The FDA approved on 16 September 2010 a new indication for three cardiac resynchronisation therapy defibrillators (CRT-D) used to treat certain heart failure patients. The new use is for patients with left bundle branch block. The three devices, all manufactured by Boston Scientific, are intended to treat patients with left bundle branch block who have either mild heart failure or heart failure with no apparent symptoms.
“This approval allows heart failure patients with left bundle branch block to benefit from this therapy,” said Jeffrey Shuren, director of the FDA’s Center for Devices and Radiological Health. “The FDA is pleased to safely make this new technology available for a greater number of heart failure patients.”
The FDA based its approval on the results of the 1,820-patient MADIT-CRT (Multicenter automatic defibrillator implantation trial with cardiac resynchronization therapy) clinical study. The study followed 1,820 patients for an average of nearly three years at 110 centres in the United States, Europe, Canada, and Israel. It compared CRT-D therapy to ICD-only therapy in specific heart failure patients to determine whether it reduced the risk of death and heart failure. In patients with left bundle branch block, who represented 70% of the study group, CRT-D showed a reduction in the risk of death and heart failure by 57%, as compared to ICD alone.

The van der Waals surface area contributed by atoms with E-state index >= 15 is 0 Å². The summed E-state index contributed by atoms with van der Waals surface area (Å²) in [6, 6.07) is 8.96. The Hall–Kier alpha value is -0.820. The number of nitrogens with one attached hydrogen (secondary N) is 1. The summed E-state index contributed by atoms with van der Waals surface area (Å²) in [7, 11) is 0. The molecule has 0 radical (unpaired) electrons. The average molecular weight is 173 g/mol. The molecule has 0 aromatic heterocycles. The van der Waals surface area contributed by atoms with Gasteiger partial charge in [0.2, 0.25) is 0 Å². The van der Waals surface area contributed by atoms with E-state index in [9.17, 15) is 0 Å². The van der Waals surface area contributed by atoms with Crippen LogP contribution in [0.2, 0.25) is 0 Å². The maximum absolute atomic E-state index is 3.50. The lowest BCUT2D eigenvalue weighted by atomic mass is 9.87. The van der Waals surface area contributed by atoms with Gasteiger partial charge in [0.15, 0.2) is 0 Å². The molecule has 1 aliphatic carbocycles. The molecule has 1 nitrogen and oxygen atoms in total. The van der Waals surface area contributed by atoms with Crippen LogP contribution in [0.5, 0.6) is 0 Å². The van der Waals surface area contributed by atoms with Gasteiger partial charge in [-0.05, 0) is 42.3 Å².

The rate of complications was considered to be acceptable by the FDA for this device; however, physicians should adequately inform patients about potential complications.
The exclusive expanded indication is effective immediately and makes Boston Scientific CRT-Ds the only devices approved by the FDA for patients in all New York Heart Association (NYHA) classes of heart failure. The company’s CRT-Ds had previously been approved for NYHA class III and IV patients. The expanded indication approves Boston Scientific CRT-Ds for use in high risk NYHA class I and II patients with left bundle branch block.
As a condition of FDA approval, Boston Scientific must conduct two post-approval studies. One study will evaluate complications and long-term mortality benefits of CRT-D in patients with left bundle branch block identified through the National Cardiovascular Data Registry. The other will follow patients from the original MADIT-CRT clinical study every six months for five years to assess long-term mortality benefits of CRT-D vs. ICD.